Songs, Translation, Oral Culture, and the Importance of ‘Meaning’

David playing for Saul

Doing some reading on the non-canonical gospels today (such as Thomas, the Protoeuangellion of James, etc.) and came across an interesting study from Kenneth Bailey, who did studies on Middle-Eastern oral culture for years, that confirms what I have expected in some ways about oral cultures.

In oral cultures, the kinds of genres that remain most unchanged over time are Psalms (songs) and poems, as well as proverbs. The kinds of genres with a little more play are narratives and parables, with jokes rounding out the list of most commonly changed forms from least to greatest.

It’s easier and seen as more acceptable to change the words to a joke (which has meaning that should be taken less seriously) than a song or an important story.

This makes a ton of sense, that songs are the least changed form of genre over time. As a more modern example, Jerome translated the First Testament books from Hebrew into Latin around 400 A.D., pretty early on in church history (yet 370 years after Christ and ca. 700 years after the LXX translation of Hebrew to Greek) but, to this day, the Latin translation used by the Roman Catholic Church of the Psalms is the Old Latin version, from Greek to Latin, strangely, not Jerome’s translation.

This is because…Jerome could not change the words even slightly from the way people were used to singing them without backlash! (Augustine even writes a letter to Jerome saying he does not like his new translation, calling it the ‘cucumber version’, based off a phrase Jerome rendered in Job).

You see, songs change the least because it is harder to exchange words with about the same sounds. But, part (or most) of this too has to do with the perceived importance of the meaning, which is why the ‘telephone game’ metaphor does not sufficiently describe the reliability of our Bible translation.

People won’t let you change the things that they have invested the most importance in very easily. Songs are hard to change because once it is disseminated among the community, it is hard to change without people becoming upset about the change, because it means something to them.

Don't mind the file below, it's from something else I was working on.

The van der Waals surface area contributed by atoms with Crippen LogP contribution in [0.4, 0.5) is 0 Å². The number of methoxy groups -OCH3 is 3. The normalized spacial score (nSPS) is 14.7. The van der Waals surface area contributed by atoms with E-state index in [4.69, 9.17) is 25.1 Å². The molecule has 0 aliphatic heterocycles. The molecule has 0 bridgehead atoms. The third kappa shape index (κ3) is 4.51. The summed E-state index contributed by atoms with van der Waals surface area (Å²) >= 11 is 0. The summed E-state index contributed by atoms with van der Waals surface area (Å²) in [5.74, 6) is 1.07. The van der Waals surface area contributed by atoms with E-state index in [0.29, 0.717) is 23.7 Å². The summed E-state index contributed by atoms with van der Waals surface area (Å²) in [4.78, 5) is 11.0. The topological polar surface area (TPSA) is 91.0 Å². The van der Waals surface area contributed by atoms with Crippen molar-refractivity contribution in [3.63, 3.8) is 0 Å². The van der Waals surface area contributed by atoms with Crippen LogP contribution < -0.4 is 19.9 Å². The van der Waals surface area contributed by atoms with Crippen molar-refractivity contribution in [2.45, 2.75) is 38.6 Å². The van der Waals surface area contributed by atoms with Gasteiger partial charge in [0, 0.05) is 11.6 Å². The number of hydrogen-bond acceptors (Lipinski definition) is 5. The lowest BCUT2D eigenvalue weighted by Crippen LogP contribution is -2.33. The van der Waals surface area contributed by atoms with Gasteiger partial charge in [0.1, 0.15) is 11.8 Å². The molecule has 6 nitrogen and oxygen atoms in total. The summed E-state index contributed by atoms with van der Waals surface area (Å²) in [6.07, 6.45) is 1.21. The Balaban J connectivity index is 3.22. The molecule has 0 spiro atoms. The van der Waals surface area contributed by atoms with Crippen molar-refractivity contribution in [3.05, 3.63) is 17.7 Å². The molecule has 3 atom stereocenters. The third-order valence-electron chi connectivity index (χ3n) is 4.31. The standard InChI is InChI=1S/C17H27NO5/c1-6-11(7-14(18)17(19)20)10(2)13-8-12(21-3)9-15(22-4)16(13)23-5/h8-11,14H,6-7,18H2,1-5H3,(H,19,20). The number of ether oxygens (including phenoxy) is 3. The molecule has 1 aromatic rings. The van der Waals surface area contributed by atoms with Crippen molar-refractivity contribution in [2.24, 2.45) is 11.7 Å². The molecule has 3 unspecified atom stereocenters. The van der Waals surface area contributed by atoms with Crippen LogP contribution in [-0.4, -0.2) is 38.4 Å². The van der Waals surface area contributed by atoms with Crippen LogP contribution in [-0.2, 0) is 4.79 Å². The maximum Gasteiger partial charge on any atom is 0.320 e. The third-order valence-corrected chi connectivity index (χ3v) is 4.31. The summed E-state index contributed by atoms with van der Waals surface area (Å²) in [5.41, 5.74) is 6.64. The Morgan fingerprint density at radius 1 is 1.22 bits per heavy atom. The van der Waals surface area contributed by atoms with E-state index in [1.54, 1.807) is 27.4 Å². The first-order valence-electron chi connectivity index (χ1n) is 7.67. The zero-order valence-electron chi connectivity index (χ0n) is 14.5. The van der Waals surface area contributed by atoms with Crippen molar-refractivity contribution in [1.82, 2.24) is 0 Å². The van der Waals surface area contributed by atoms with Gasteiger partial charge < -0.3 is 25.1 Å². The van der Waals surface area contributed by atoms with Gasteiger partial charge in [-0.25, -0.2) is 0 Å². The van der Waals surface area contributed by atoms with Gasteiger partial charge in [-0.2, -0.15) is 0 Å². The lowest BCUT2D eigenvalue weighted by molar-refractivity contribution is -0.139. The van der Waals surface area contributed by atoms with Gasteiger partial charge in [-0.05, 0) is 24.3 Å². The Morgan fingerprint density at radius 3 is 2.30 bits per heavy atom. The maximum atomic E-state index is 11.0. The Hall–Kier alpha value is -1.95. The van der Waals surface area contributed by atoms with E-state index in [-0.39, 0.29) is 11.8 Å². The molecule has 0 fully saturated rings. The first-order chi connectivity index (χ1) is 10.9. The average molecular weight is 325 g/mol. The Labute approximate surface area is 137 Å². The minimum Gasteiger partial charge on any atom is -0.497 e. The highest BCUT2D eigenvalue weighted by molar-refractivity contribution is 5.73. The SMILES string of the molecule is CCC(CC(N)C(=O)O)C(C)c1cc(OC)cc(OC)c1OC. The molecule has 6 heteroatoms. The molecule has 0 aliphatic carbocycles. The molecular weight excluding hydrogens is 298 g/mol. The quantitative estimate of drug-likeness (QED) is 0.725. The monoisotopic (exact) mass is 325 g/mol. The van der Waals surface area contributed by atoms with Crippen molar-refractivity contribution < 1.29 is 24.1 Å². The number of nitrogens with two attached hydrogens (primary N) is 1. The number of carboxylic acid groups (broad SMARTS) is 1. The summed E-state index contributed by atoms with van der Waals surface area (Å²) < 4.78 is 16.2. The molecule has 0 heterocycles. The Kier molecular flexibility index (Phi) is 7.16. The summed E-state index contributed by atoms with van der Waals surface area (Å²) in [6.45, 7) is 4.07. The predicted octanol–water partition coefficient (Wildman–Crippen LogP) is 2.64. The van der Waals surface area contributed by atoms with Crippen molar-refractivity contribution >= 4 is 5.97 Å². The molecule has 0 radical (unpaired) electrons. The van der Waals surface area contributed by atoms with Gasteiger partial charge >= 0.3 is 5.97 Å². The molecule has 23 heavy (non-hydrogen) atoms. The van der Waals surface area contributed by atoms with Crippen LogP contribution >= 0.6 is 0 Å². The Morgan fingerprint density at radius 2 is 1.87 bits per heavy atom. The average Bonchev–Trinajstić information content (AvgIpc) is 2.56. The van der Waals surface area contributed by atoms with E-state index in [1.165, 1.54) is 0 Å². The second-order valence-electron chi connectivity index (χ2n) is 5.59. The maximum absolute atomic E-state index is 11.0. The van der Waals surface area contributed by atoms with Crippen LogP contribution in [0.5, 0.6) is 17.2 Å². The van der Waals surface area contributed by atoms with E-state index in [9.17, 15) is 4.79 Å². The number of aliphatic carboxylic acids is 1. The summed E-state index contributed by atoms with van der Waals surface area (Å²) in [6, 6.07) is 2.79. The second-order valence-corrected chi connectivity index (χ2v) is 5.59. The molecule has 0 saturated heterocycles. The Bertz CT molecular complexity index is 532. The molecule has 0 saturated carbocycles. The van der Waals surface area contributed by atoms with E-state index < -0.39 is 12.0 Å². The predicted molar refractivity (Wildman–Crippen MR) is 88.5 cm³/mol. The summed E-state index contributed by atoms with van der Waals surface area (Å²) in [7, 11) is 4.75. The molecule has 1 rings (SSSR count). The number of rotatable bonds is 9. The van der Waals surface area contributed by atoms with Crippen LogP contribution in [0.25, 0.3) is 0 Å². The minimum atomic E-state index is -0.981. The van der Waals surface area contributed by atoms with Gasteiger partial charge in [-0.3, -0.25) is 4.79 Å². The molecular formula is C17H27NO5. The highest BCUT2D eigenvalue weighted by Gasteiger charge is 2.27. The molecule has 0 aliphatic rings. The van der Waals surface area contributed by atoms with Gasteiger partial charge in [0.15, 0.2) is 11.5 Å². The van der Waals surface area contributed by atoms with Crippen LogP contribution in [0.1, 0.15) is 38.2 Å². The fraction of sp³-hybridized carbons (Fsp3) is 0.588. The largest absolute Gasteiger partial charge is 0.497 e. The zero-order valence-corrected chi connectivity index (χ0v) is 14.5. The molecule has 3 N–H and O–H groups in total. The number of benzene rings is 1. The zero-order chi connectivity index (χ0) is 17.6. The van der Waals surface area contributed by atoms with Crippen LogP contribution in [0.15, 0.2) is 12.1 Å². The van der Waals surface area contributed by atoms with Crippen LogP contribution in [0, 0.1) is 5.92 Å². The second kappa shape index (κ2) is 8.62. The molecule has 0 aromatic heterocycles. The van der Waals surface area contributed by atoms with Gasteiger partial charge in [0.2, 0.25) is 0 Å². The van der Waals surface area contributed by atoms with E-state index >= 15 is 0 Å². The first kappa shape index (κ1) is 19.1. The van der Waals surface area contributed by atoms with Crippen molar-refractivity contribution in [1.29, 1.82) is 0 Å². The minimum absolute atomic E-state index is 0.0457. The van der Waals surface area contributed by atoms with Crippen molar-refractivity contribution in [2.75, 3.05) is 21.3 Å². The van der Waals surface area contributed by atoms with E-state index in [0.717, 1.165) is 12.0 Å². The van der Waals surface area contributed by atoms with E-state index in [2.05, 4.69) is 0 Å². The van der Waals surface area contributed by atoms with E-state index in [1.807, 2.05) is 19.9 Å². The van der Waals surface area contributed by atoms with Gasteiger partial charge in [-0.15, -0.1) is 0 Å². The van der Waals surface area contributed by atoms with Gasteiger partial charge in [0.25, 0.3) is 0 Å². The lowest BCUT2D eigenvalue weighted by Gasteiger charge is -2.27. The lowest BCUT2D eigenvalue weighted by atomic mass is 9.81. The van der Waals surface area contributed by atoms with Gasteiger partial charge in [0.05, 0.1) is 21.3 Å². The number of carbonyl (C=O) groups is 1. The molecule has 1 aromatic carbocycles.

(How many times have we had the age-old argument over what kinds of songs, hymns, or a cappella singing is better?)

Similarly, when a Bible translator, a scribe, sits down to copy the text, it means something to him or her.

(Yes, there were at times significant numbers of female scribes, as Origen [who lived ca. 150 A.D.] had writing for him ( see Eusebius’ Church History 6.23.1-2).

That is why the ‘telephone game’, where one person whispers one thing to another, and that person to the next through a change whereby the original phrase ultimately changes, actually breaks down because the people are whispering a meaningless phrase.

If you were to whisper something that had meaning, like ‘your father has just died’, and were adamant with what you meant, ‘i.e., that this is not a game and really changes your life’, that person probably would tell the next exactly as you said it, or within some acceptable variant. The meaning would not be corrupted because it meant something to you.

Now, returning to songs, there are some times when people legitimately are prone to, and happen to, misunderstand song lyrics, yes. (I mean, who really knows what was trying to be sung in Blinded by the Light?) But, overall, a song that is taught to a community and that people sing at least occasionally are far less prone to be miscommunicated.

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